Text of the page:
Is Your New Idea Patentable? Let’s Figure it out!

calendar11 Sep, 2020
timeReading Time: 8 Minutes
idea patentable

The patentability of an idea is one of the controversial topics faced during the grant of patents. There is a slight difference between an idea and an invention because every invention is first an idea that later matures and then get idea patentable. It seems there is no substantial way to protect an idea under intellectual property rights.

Copyright protects the literary and artistic works, but not any innovations, however, a patent registration protects novel and unique inventions. Even though the idea patentable is the first step towards an invention and is of significant importance, there has been no monetary value attached to it, as per law.

What is Patent according to Law?

The patent is a kind of intellectual property that grants certain legal rights to the owner of such IP against unauthorized selling, using, making, or sharing any of his work or invention for a limited period of time.

A patent is a license granted to an inventor giving him exclusive rights over an invention, be it a process or product, for the certain period of time. Such the invention should be a new method of doing something or providing a solution to an already existing problem. The patent is granted for the period of 20 years, and after that, an invention is made available in the public domain.

Non- Disclosure Agreement for securing patent

Inventors prefer to have non-disclosure or confidential agreement in the initial stage of their invention development in order to protect their idea. However, such an agreement does not bind any other person or organization except the one signing the agreement. So, not being a party to an agreement or the third party if discloses or uses the idea cannot be sued upon by an inventor.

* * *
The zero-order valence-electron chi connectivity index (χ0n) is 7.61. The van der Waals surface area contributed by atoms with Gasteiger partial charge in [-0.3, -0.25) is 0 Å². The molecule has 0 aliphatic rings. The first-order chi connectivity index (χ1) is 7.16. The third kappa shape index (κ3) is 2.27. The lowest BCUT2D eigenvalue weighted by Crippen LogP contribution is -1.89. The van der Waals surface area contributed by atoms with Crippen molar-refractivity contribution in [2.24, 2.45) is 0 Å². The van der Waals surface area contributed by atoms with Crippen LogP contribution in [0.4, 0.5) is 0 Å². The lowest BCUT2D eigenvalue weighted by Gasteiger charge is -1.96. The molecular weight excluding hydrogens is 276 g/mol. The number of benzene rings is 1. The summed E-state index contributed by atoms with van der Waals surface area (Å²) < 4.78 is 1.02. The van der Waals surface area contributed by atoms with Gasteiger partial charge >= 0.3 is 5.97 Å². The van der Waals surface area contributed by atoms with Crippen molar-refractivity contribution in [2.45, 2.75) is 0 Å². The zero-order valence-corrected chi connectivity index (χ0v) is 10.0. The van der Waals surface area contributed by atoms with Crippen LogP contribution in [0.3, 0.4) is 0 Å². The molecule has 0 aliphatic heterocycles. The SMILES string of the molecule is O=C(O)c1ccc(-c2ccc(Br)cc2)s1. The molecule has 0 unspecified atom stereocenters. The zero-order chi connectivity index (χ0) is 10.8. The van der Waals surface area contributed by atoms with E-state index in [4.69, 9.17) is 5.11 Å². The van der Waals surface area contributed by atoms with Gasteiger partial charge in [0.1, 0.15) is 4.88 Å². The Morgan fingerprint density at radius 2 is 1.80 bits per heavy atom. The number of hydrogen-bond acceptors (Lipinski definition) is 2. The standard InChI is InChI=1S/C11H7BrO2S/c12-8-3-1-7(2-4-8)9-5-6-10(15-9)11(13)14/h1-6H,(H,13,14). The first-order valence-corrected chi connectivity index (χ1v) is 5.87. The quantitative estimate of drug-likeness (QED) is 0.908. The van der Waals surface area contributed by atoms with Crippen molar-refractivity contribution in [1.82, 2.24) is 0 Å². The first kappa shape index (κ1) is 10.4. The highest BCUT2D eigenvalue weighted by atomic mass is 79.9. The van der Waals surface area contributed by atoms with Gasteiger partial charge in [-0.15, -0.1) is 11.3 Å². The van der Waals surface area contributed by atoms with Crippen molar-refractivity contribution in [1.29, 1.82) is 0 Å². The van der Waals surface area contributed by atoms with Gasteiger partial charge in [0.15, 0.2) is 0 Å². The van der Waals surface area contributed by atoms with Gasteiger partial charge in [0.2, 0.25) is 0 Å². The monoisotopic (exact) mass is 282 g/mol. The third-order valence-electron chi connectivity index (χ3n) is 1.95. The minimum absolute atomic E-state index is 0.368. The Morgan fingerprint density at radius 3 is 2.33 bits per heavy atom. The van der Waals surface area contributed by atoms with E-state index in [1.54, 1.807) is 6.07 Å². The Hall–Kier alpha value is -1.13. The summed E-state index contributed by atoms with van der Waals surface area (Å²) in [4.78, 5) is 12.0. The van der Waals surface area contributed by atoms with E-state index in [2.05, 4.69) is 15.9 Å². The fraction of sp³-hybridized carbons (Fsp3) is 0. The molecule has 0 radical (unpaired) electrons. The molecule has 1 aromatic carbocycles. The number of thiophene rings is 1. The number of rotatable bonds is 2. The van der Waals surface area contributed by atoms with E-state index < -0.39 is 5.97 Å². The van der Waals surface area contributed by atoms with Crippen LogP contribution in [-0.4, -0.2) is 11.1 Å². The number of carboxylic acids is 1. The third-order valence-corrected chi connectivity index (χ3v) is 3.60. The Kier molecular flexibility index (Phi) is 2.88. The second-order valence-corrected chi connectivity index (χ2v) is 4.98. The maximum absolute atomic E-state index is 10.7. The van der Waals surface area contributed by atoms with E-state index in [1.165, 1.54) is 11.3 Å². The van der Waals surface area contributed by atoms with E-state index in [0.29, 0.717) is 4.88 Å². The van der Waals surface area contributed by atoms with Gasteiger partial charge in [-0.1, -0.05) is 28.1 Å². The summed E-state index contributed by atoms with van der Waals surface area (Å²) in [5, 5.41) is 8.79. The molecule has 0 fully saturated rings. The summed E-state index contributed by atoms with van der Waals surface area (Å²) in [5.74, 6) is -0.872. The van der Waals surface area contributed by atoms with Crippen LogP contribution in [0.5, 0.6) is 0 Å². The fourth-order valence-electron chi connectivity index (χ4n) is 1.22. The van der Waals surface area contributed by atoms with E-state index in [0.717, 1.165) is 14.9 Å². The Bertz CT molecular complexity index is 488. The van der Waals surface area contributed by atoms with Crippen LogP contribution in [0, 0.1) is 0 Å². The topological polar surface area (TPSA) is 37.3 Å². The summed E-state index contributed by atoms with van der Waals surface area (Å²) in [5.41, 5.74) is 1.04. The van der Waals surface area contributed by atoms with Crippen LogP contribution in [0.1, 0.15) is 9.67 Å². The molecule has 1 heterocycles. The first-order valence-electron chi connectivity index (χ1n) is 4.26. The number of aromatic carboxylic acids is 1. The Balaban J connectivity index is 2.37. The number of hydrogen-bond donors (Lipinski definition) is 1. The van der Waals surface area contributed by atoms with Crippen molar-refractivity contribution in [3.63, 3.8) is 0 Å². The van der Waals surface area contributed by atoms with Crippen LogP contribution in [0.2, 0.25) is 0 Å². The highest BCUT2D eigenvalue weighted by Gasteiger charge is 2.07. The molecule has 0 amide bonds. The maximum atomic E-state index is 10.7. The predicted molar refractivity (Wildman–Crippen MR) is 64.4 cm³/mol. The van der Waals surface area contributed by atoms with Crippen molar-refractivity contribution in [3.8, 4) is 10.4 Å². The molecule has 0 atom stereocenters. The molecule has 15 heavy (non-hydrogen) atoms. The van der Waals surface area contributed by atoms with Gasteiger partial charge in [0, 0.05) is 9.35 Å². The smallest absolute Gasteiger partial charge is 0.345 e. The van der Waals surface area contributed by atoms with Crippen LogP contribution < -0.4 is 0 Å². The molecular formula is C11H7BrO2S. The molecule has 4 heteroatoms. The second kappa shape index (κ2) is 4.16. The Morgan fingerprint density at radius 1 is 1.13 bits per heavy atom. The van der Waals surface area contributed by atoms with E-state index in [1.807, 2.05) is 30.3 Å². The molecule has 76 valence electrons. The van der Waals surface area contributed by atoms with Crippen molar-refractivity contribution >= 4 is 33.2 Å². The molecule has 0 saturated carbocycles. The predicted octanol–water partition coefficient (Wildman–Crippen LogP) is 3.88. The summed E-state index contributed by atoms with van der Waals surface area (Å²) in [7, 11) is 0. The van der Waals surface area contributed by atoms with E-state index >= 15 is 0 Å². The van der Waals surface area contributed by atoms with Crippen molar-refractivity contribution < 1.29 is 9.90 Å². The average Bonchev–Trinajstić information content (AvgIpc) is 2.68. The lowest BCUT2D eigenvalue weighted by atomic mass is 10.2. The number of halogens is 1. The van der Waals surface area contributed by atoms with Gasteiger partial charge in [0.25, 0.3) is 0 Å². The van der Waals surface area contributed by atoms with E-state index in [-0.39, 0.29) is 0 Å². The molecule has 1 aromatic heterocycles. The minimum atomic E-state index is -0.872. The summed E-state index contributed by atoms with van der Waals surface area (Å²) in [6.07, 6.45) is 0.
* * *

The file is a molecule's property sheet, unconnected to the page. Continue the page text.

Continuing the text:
The idea patentable can be protected within the Patent laws, and the idea must not be ambiguous and vague. However, a mere idea cannot be protected, but when the idea is concrete with enough specificity. One has the strategy to describe it, and it’s functioning, making it an asset valuable enough to be protected, then that idea can be protected.

Types of Patent

Types of Patent

Utility Patent

It is the most common patent, and it covers all new inventions and significant modification and improved process or product, having some utility. A utility patent is referred to as ‘patent for an invention.’ The patent protects the inventor’s rights over his invention by preventing any third party from using, selling, or making the invention in question, without proper authorization.

Design Patent

An exclusive right providing legal protection to a useful product’s ornamental design is granted under the design patent. Design a printer, shape of spoons, etc. are some examples that can be granted design patents.

Plant Patent

This plant patent is the patent granted on plants. New plants produced through asexual modes of reproduction like cutting, vegetative propagation, etc. are eligible for granted plant patents. However, in India, plant patents are not granted.

Inventions that Cannot Be Patented in India

Even after fulfilling all the patent requirements, some inventions cannot be granted as a patent in India for some specific reasons. Under section 3 and section 4 of the Indian Patent Act, 1970, it is specifically mentioned that certain types of inventions have been excluded from being granted as a patent, irrespective of their fulfilling the requirement of patent conditions.

Some of such inventions are discussed below:


An Invention Contrary To Natural Law

The invention that violates the public’s morality at large and disturbs public order cannot be patented. For example, an invention that eases gambling, theft, cyber-crimes[1], or any criminal offense cannot be patented. The same as an invention used for commercial exploitation is excluded from being granted as a patent. Any invention that causes or is likely to harm humans, animals, plants, or the environment is not patented. Only those micro-organisms with genetic modification can be patented, specifically, do not fall under Section 3 (b) only can be granted patent.